HOCHHÄUSLER: I know, I know. Well, so I knew about Angela and hadn’t seen the films of Thomas yet. I also didn’t know Christian’s former works, as they were made for television and I didn’t own a television. The State I Am In opened itself more than, for example Angela’s films, which I love today, do.

HOLZAPFEL: Christian, how was that for you—to experience that there is a generation of younger filmmakers that look up to you or search for a dialogue with your cinema?

PETZOLD:  Well, I discovered cinema through the magazine Filmkritik. When I grew up we didn’t have a cinema in our town. I imagined cinema through texts. I dreamed about films I saw years later. In those days, the third (regional) programs on television still followed their mission to educate. They don’t do it anymore. Then there was a feature film on each evening and there were introductions even by people like Helmut Färber. When Christoph called me and send me copies of Revolver I was really impressed. It was curious, humble and it didn’t deconstruct cinema. Around 2000 cinema was already ruined and I found each further attempt to deconstruct it terrible. I had the feeling that this magazine, without being nerdy, without only looking backwards nostalgically, simply loves cinema. The cinema as a whole with its paradoxes, mistakes and transgressions. You have to know that Angela, Thomas and me studied together. We had seminars with Hartmut Bitomsky or Farocki and we naturally had the possibility to talk to each other. Yet, with Revolver I discovered people that were actually talking to each other. We didn’t do that. We didn’t watch our films together. I think it has to do with shame. I didn’t trust them enough.

HOCHHÄUSLER: It is interesting, because I never had the feeling we really talked at Revolver about our own works. It worked between different people like with me and Benjamin Heisenberg for example. What existed as an idea was to say: Film is a work like any other. There is a way to talk about this work in a very concrete manner. We wanted to de-mystify. We didn’t want to search for meanings in the fog. In this sense, it was certainly an affirmative approach. We just wanted descriptions of how people work. I think there is a connection for us. It lies in the curiosity about the craft of filmmaking.

HOLZAPFEL: When did you see the films of Christoph? Were you in a teaching situation then?

PETZOLD:  No, not at all. I saw In This Very Moment [2003] at the Berlinale and I liked it very much. I always thought about architecture in your films.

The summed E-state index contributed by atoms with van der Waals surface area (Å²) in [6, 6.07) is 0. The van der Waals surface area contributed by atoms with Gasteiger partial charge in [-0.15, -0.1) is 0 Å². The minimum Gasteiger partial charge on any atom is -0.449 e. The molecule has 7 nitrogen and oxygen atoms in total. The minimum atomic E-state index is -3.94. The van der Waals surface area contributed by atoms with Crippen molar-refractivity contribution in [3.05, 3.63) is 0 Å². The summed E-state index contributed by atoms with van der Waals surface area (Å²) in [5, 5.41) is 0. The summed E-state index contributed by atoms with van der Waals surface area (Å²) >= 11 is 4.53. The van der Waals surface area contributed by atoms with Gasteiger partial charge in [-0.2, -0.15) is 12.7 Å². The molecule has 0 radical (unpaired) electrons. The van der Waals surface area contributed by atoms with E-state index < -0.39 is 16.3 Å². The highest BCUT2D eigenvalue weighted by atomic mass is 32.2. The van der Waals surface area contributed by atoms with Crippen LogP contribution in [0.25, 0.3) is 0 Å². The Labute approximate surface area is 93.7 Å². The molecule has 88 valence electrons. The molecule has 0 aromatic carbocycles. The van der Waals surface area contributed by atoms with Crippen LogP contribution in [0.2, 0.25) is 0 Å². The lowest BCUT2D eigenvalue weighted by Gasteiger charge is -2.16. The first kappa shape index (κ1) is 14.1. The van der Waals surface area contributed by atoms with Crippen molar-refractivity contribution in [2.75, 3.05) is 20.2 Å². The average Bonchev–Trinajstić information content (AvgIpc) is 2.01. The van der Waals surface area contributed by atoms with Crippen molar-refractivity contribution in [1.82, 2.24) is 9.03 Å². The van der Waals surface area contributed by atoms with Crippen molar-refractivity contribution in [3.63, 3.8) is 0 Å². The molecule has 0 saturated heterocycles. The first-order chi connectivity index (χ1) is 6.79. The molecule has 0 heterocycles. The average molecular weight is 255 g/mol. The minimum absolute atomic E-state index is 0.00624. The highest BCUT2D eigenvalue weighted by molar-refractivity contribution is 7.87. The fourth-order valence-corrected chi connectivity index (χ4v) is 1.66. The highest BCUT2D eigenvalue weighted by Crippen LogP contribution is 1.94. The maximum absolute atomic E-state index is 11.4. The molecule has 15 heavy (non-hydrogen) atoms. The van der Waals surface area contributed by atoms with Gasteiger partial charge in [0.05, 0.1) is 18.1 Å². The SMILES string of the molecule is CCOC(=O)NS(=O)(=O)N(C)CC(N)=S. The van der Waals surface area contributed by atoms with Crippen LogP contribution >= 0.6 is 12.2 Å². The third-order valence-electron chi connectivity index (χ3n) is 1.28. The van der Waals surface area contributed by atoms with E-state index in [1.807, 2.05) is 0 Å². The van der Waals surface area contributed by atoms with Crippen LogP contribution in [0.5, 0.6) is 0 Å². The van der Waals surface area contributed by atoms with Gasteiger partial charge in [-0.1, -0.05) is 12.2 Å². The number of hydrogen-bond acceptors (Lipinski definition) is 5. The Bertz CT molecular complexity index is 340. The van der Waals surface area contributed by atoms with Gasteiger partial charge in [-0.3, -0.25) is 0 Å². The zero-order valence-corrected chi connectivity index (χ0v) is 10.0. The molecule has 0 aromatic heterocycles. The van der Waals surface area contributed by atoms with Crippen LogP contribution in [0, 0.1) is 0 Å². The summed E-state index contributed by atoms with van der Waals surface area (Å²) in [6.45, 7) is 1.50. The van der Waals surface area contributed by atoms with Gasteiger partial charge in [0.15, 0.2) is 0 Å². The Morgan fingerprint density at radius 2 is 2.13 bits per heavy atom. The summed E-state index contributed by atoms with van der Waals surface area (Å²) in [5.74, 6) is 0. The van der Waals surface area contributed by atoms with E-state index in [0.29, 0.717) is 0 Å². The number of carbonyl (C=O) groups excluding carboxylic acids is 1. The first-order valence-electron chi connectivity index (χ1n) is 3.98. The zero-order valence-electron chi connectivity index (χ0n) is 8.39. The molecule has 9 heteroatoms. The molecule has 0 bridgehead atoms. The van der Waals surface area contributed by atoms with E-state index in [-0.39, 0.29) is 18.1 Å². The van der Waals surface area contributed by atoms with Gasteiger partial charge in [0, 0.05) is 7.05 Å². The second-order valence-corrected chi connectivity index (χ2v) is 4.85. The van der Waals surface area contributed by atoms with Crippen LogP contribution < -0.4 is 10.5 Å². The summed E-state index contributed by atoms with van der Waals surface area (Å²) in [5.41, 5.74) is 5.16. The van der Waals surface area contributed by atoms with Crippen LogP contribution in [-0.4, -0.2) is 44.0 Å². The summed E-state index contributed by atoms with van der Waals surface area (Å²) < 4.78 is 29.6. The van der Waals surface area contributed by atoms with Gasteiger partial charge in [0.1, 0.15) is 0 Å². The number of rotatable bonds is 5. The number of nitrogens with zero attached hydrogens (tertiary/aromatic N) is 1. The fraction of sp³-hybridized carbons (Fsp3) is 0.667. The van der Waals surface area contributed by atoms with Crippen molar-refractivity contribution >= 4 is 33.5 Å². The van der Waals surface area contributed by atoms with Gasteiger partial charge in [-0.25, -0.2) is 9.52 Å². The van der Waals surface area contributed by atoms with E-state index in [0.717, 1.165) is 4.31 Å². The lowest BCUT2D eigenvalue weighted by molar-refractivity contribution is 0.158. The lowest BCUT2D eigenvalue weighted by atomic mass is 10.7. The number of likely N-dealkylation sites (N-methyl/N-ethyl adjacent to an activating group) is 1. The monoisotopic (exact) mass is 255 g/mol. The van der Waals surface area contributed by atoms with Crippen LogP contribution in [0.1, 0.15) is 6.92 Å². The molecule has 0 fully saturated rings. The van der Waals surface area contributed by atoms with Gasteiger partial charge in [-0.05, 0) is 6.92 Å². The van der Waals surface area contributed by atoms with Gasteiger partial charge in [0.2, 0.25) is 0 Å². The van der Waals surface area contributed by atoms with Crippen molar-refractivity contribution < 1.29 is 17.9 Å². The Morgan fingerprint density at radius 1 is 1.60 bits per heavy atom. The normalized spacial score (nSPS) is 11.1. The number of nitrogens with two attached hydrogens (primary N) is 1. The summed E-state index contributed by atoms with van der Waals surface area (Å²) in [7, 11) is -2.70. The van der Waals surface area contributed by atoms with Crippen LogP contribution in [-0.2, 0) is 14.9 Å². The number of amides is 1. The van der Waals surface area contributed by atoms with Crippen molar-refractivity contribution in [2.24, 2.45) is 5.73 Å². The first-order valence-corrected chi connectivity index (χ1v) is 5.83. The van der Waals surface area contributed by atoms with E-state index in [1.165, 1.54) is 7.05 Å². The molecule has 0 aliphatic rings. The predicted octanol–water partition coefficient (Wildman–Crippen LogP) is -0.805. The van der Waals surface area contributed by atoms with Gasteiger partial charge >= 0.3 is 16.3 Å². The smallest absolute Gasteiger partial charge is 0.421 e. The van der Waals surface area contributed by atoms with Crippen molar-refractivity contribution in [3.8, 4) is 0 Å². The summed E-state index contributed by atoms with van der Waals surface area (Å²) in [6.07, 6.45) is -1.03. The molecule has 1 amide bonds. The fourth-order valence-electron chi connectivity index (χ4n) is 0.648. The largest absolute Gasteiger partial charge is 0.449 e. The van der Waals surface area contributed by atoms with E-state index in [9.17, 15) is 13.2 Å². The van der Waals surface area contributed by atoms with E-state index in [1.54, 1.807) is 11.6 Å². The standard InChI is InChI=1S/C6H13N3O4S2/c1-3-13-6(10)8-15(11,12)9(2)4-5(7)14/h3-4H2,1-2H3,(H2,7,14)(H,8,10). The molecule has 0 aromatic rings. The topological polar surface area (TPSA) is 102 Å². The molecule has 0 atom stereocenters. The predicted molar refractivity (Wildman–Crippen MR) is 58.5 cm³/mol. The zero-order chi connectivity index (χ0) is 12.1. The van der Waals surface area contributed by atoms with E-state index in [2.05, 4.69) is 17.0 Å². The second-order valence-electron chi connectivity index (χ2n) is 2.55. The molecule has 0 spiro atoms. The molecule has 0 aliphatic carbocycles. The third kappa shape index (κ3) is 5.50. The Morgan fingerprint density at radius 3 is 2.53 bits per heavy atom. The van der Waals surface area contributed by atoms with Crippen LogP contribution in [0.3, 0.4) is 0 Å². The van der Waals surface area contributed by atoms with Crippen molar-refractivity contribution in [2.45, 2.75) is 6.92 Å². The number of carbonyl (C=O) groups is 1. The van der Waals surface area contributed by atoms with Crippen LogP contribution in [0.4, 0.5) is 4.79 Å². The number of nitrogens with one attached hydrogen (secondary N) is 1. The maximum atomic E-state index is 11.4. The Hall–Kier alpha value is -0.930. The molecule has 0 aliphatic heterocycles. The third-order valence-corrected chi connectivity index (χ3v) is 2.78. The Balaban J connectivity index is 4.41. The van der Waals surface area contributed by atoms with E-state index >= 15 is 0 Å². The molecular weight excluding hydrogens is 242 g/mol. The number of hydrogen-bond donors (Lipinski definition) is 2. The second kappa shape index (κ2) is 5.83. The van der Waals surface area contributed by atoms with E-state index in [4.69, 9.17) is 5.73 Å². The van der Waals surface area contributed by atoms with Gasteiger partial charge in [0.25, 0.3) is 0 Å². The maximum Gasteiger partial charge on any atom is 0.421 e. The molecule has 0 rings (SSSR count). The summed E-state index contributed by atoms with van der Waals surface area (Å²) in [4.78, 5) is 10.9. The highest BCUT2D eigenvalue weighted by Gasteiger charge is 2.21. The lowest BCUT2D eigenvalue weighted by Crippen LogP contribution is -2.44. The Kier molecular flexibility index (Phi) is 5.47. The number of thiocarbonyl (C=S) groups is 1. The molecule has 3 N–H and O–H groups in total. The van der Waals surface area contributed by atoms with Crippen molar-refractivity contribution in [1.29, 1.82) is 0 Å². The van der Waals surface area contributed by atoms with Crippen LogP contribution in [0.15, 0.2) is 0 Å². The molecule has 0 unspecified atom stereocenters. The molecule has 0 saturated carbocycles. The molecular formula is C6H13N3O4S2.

HOCHHÄUSLER: I studied architecture, as you know.

PETZOLD:  There is an increasing number of films set in peripheries. I thought about this when seeing In This Very Moment. Those unfinished infrastructures and living spaces, and in the middle of it appear fragments of a fairy tale. Together with Harun we also had an idea to make a film based on Grimms’ Fairy Tales set the present. Well, you also have to know that Christoph is very different from me when it comes to sharing one’s work. For I Am Guilty [2005] he send me a not quite finished version on VHS. He asked for my feedback. I watched it together with my wife one evening. I was very afraid to see it because I am always afraid to say something and give the film a wrong direction. Right now I am in a similar situation with my new film Transit. There have been a few screenings in front of people that just have to be there, those who give you the money and so on. I feel everything is so fragile, every sentence weighs so much. It is like buying a new jacket and then you meet some idiot on the street who tells you it looks ugly. As you are sensitive, you might never wear the jacket again. Yet, I didn’t have to say anything, as I really adored I Am Guilty.

HOCHHÄUSLER: It is right that I am often very interested in understanding what I have done.

HOLZAPFEL: You send your films to many people?

HOCHHÄUSLER: I used to send it to very many people, also my scripts and so on. It is definitively not like that today. Still, I have the feeling of needing an audience in order to see myself. In the case of I Am Guilty, I had a concrete question about one scene and I asked Christian about it.

PETZOLD:  Yes, that is right. I understood your own criticism of the scene.

HOCHHÄUSLER: Yes, and I changed it. Nevertheless I regret it. It has nothing to do with you. [Laughter.]